Professor Will Hughes has extensively used rubric grids within Grademark across of all of his modules to significantly enhance student engagement with his feedback, student understanding of his marking criteria and student attainment in subsequent essays whilst making his own experience of marking more efficient.

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My research interests include the control and management of building contracts, the management of design in construction, the analysis of organizational structure, and the analysis of procurement systems. The focus of my work is the commercial processes of structuring, negotiating, recording and enforcing business deals in construction. I have developed a framework for modelling and describing the myriad permutations of procurement variables, to aid in analysis and understanding of the complexities of organizing the procurement of built facilities. This has been incorporated into a British Standard (2011) on construction procurement.


As convenor of a range of modules typically enrolling 120 students submitting around 3 pieces of work each year, I wanted to ensure that I had a really effective approach to marking and the provision of feedback. I wanted all of my students to engage fully in the feedback I provided, to thoroughly understand exactly what they had done well and where they could be making improvements after reading each piece that I provided. But I needed to achieve all of this in an effective and efficient way.


National Student Survey results suggest that a significant number of students do not feel that they have access to marking criteria prior to submission and do not understand how to improve their performance based on the comments provided. Often the provision of more and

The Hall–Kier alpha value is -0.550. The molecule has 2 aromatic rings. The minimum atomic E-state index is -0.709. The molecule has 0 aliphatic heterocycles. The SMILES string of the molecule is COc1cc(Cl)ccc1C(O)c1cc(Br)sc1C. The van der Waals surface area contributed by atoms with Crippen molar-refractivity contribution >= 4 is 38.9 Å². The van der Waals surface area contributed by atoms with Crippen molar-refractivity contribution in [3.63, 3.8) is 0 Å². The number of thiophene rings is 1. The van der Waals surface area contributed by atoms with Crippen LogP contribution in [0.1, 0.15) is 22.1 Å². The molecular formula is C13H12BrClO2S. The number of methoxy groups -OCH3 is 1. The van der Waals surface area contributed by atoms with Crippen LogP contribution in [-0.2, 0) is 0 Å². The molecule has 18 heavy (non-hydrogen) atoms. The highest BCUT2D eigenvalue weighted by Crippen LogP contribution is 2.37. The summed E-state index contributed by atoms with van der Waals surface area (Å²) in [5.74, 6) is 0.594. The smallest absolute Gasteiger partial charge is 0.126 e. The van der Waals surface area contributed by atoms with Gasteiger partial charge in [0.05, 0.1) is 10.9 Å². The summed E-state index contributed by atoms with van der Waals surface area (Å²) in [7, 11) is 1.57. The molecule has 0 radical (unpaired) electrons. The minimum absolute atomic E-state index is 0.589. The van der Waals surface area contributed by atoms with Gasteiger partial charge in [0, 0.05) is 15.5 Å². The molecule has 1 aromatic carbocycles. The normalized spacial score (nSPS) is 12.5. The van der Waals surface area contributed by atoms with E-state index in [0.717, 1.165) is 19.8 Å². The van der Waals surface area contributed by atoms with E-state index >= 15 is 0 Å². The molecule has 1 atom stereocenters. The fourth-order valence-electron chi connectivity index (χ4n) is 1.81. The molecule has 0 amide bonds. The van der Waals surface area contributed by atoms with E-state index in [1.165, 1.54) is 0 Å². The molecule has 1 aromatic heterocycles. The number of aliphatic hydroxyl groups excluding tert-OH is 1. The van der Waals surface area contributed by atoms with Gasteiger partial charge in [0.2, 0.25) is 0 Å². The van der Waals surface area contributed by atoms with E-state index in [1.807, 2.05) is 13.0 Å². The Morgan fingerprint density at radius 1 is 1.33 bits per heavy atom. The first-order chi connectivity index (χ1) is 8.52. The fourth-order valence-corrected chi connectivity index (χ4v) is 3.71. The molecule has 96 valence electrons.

more free text feedback doesn’t appear to feed into higher levels of student attainment and satisfaction. At the same time, increasing student numbers and broader workload demands have increased pressures on all lecturers across the sector. In response I decided to adopt the use of rubric grids as one way to start to address these key issues.


In 2015 I created a rubric grid in which I listed criteria along the left hand side and then unpicked what performance levels against each of those criteria might look like, describing different levels of performance in the lower 10 or 20 range all the way up to outstanding performance in the 90 or 100 range. It was extremely interesting to attempt a clear articulation of the differences between grades of failure and grades of excellence. Explaining, for example, the difference between 90 and 100% for a specific criterion is not something I had ever done before. A screenshot of a typical grid is shown below.

I actually created a slightly different grid for each piece of assessment but it would be equally possible to create a slightly less assessment specific grid that could be used across a whole module or even a whole programme.

Crucially, I shared the criteria for assessment with my students in the assignment brief so they knew, well ahead of submission, what the marking criteria themselves looked like.

I created all of this content in a standard Excel spreadsheet first and then clicked on the ‘rubric manager’ button and then ‘import’ to transfer my grid into Grademark. I could have created it directly within Grademark, in an incredibly simple process, by clicking on the ‘rubric’ icon, ‘rubric manager’, ‘rubric list’ and then ‘create new rubric’. I could then populate my grid with specific criteria and scales. By attaching the rubric grid to one assignment, Grademark automatically attaches the grid to all the assignments within the submission point.